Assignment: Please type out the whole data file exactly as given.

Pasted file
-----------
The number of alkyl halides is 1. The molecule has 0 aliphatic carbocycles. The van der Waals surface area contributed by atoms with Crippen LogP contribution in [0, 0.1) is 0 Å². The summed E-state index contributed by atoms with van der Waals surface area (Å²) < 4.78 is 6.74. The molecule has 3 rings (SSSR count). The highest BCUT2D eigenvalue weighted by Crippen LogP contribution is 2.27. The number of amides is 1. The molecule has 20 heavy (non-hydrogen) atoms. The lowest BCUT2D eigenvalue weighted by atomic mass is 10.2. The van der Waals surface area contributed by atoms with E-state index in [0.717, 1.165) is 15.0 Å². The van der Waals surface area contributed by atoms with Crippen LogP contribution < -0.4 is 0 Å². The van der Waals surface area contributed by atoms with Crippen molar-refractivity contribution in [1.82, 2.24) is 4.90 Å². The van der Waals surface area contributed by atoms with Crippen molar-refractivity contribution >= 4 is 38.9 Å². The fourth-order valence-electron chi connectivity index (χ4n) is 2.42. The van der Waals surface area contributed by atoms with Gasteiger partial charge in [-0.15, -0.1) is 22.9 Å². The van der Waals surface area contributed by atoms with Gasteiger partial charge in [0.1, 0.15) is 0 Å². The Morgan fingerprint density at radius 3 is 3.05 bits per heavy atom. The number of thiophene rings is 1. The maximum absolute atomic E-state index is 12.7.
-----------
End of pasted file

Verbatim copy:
The number of alkyl halides is 1. The molecule has 0 aliphatic carbocycles. The van der Waals surface area contributed by atoms with Crippen LogP contribution in [0, 0.1) is 0 Å². The summed E-state index contributed by atoms with van der Waals surface area (Å²) < 4.78 is 6.74. The molecule has 3 rings (SSSR count). The highest BCUT2D eigenvalue weighted by Crippen LogP contribution is 2.27. The number of amides is 1. The molecule has 20 heavy (non-hydrogen) atoms. The lowest BCUT2D eigenvalue weighted by atomic mass is 10.2. The van der Waals surface area contributed by atoms with E-state index in [0.717, 1.165) is 15.0 Å². The van der Waals surface area contributed by atoms with Crippen LogP contribution < -0.4 is 0 Å². The van der Waals surface area contributed by atoms with Crippen molar-refractivity contribution in [1.82, 2.24) is 4.90 Å². The van der Waals surface area contributed by atoms with Crippen molar-refractivity contribution >= 4 is 38.9 Å². The fourth-order valence-electron chi connectivity index (χ4n) is 2.42. The van der Waals surface area contributed by atoms with Gasteiger partial charge in [-0.15, -0.1) is 22.9 Å². The van der Waals surface area contributed by atoms with Gasteiger partial charge in [0.1, 0.15) is 0 Å². The Morgan fingerprint density at radius 3 is 3.05 bits per heavy atom. The number of thiophene rings is 1. The maximum absolute atomic E-state index is 12.7.